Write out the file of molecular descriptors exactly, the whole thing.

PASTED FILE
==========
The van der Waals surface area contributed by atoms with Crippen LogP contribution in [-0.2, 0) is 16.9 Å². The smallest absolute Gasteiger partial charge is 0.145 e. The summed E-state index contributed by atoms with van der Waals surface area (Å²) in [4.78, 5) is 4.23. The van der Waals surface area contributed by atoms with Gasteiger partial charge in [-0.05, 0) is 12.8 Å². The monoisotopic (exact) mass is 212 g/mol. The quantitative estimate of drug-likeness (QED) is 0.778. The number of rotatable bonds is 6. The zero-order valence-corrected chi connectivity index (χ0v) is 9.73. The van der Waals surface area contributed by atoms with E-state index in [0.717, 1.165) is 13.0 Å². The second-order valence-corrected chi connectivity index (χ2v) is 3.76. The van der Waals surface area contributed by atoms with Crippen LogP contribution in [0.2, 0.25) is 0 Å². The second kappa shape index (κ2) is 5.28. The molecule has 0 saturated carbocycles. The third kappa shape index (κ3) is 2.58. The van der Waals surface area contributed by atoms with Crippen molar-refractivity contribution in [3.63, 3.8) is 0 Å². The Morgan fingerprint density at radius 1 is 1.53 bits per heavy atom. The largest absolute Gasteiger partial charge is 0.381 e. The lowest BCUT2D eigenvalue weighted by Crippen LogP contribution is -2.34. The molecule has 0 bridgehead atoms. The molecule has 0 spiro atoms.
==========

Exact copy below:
The van der Waals surface area contributed by atoms with Crippen LogP contribution in [-0.2, 0) is 16.9 Å². The smallest absolute Gasteiger partial charge is 0.145 e. The summed E-state index contributed by atoms with van der Waals surface area (Å²) in [4.78, 5) is 4.23. The van der Waals surface area contributed by atoms with Gasteiger partial charge in [-0.05, 0) is 12.8 Å². The monoisotopic (exact) mass is 212 g/mol. The quantitative estimate of drug-likeness (QED) is 0.778. The number of rotatable bonds is 6. The zero-order valence-corrected chi connectivity index (χ0v) is 9.73. The van der Waals surface area contributed by atoms with E-state index in [0.717, 1.165) is 13.0 Å². The second-order valence-corrected chi connectivity index (χ2v) is 3.76. The van der Waals surface area contributed by atoms with Crippen LogP contribution in [0.2, 0.25) is 0 Å². The second kappa shape index (κ2) is 5.28. The molecule has 0 saturated carbocycles. The third kappa shape index (κ3) is 2.58. The van der Waals surface area contributed by atoms with Crippen molar-refractivity contribution in [3.63, 3.8) is 0 Å². The Morgan fingerprint density at radius 1 is 1.53 bits per heavy atom. The largest absolute Gasteiger partial charge is 0.381 e. The lowest BCUT2D eigenvalue weighted by Crippen LogP contribution is -2.34. The molecule has 0 bridgehead atoms. The molecule has 0 spiro atoms.